Czech academic and education official discuss qualified estimates of Romani pupils
Speaking on the "Crossing the Line" (Přes čáru) program on the Radio Wave station of public broadcaster Czech Radio, Czech Deputy Education Minister Stanislav Štech has discussed the findings of last year's qualified estimates of the numbers of pupils of Romani origin in the Czech primary schools, numbers that are sometimes inaccurately referred to as a "head count". Anthropologist Dana Moree was also in the studio to analyze the problems of such a "head count" and the reasons for it.
Štech said that for many if not most school principals, the "head count" of Romani children is a topic they view with great skepticism. Allegedly the principals consider the count to be inaccurate, irrelevant to them, and strange, but apparently the vast majority of the more than 4 000 schools tasked with providing the qualified estimates have provided them to the ministry.
Last year was the first time the Czech Ministry of Education, Youth and Sport organized the data collection instead of the Czech School Inspectorate. "One matter is the stand taken by the principals, but another matter is the situation of whoever is supposed to estimate how many Romani people there are in a class. That is bothersome, complicated, and unpleasant. It is complicated to use words that a priori divide us. It's no wonder teachers don't like doing this," Moree said.
Both the academic and the official agree that qualified estimates of the number of Romani pupils in the schools are justifiable because they can be used for Government plans and strategies, such as those addressing social inclusion. Moree added that we need such estimates to see social trends and to be able to solve problems.
Are Romani children eight times more likely to be disabled than others? The math says no, but Czech practice says otherwise
Until recently, Romani children comprised approximately one-third of all pupils diagnosed with "mild mental disability" in the Czech Republic, with the average incidence of such a diagnosis throughout the entire population of schoolchildren at just 3 %. Štech has now presented the most recent findings for the qualified estimates of the number of Romani children who have been diagnosed with slight brain damage: "It is 12.5 % of them, which is a very slight decline compared to last year."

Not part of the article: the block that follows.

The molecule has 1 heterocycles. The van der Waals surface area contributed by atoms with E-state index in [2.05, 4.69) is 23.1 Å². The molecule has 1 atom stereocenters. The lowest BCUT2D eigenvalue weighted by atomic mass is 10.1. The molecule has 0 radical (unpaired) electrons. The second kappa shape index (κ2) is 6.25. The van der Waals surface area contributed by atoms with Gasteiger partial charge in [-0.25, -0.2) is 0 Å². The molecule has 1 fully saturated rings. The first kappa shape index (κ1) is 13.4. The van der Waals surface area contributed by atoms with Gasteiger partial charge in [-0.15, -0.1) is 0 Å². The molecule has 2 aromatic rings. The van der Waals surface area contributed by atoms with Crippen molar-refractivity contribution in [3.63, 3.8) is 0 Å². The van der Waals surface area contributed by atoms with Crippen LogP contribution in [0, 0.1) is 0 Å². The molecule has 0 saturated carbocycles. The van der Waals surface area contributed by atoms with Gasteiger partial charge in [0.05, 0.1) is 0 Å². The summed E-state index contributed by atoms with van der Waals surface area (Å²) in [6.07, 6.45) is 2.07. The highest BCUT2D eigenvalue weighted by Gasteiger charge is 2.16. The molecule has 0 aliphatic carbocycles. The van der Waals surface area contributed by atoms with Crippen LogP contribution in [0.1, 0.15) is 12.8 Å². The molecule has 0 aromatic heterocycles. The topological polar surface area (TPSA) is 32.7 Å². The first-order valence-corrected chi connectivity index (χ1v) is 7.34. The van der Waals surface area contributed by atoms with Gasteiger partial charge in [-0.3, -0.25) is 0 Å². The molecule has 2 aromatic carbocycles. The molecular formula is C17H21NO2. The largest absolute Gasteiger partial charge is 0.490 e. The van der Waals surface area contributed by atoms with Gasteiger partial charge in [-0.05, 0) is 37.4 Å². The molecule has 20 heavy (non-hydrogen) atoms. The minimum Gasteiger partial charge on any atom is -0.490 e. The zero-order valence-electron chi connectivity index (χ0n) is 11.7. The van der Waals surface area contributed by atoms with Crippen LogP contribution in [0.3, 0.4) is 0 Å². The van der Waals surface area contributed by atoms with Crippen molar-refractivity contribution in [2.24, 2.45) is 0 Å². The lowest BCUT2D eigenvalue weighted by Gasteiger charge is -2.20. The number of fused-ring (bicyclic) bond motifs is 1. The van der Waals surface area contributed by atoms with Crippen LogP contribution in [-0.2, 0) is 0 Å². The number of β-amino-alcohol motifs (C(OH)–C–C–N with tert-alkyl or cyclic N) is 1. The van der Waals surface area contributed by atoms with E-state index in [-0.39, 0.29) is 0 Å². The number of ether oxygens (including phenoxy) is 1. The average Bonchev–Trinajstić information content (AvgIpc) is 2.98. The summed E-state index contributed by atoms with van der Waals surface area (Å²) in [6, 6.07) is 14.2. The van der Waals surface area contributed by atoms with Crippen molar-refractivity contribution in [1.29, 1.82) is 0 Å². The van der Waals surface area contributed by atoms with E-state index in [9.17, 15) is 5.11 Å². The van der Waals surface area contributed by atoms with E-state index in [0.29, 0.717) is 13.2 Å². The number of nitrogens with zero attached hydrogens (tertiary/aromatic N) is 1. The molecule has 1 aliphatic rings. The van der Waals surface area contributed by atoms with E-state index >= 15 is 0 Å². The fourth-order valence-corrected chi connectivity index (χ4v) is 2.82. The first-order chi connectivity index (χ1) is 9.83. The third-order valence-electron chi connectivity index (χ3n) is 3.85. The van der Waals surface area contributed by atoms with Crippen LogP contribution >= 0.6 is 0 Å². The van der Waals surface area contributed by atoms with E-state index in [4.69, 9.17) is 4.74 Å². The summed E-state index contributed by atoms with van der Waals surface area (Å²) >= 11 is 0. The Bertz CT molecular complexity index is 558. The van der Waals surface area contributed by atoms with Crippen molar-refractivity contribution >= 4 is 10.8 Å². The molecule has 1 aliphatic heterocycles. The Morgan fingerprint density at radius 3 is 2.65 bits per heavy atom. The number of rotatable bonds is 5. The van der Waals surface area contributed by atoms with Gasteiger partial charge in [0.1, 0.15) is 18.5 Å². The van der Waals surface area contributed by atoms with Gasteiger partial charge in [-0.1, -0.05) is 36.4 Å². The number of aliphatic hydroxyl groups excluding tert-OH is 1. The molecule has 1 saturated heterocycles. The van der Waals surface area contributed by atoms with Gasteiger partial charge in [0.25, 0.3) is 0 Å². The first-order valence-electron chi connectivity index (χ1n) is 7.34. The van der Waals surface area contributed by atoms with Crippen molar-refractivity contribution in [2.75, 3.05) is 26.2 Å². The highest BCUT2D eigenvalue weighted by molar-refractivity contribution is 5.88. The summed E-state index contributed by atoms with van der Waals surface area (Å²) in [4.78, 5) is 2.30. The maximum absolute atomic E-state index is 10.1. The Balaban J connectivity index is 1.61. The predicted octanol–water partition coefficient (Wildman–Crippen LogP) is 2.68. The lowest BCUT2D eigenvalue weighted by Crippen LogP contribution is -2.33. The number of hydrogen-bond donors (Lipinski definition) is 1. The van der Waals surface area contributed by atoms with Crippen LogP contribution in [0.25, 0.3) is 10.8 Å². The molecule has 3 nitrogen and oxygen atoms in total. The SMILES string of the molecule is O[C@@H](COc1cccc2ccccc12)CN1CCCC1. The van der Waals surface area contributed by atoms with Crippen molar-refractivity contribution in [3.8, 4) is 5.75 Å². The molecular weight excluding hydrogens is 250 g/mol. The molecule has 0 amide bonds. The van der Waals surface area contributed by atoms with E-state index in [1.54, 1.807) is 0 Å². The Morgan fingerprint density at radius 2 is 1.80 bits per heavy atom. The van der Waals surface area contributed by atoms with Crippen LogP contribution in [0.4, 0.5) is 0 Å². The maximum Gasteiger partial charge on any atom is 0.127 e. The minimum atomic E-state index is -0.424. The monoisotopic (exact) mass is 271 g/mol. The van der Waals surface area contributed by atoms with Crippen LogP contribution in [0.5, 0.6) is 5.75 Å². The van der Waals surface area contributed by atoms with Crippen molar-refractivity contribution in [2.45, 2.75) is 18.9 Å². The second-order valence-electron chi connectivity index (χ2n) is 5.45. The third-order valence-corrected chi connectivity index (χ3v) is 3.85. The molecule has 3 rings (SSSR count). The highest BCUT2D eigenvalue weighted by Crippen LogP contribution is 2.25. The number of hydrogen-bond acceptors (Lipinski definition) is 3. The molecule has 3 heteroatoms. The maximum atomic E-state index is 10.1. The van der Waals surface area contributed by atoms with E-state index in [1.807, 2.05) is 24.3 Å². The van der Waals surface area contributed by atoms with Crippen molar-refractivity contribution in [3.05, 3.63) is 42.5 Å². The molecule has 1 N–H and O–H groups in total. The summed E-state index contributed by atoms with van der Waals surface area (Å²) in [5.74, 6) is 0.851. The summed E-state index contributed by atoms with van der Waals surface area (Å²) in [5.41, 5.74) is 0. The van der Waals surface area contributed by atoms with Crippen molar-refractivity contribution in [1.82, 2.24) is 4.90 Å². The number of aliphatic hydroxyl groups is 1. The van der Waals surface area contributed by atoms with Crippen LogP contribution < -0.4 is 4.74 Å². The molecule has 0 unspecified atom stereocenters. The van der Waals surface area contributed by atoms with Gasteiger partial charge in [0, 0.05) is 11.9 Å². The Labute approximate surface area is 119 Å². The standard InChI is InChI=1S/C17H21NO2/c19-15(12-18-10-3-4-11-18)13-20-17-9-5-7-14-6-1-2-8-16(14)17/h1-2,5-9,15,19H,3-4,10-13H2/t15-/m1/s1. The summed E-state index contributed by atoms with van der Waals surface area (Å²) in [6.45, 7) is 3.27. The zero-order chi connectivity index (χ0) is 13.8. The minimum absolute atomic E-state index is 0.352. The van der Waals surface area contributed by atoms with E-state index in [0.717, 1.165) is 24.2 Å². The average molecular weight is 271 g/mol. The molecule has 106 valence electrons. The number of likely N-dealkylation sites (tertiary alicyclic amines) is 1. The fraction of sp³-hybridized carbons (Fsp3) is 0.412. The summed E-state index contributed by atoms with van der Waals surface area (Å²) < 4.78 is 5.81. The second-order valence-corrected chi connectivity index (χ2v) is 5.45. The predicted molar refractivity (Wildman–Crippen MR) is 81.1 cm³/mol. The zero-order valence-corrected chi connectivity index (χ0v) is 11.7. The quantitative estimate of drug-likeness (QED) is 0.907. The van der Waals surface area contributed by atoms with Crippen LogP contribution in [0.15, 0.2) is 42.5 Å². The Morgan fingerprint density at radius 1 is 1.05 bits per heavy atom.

The education official said he believes this declining trend should be permanent and can be achieved gradually. "We have to realize that 86-87 % of Romani pupils are now being educated in the regular way in mainstream schools," Štech said.
Nevertheless, the fact remains that Romani children in the Czech Republic have, compared to other children, eight times more "hope" of being labeled by educational assessors as having slight brain damage. Such a diagnosis is addressed by providing them with an education according to adjusted (reduced) plans, and that means there is a lower chance of such a student eventually qualifying for entrance into a high-quality institution of secondary or tertiary education.
Optimism in 10 or 15 years
Štech said the situation of Romani pupils in the primary schools cannot be changed from one day to the next. Over the next 10 or 15 years, however, something might improve, he believes.
According to the official, it is important to demonstrate that such difficulties stem from the economic and "sociocultural" conditions in which some Romani children, as well as children of other nationalities, live. He said he is of the opinion that it is important to demonstrate that this is a common problem: Many disadvantaged children from such localities have very similar difficulties at school.
Moree went even further: "Maybe we should begin asking how we can arrange for those who go through the Czech education system to be more comprehensively equipped for life. That includes the idea that if I am Romani, I am glad I am Romani and I don't have to experience shame at school because of my identity."
The anthropologist said it is also important for the education of Romani children to become a topic of common interest to the majority society and the Romani minority. She warned of a lack of Romani teachers in the schools and agreed with Štech that teachers in the Czech Republic generally lack any continuing education opportunities that would focus on new trends in different academic disciplines, pedagogy, and specific teaching methods.
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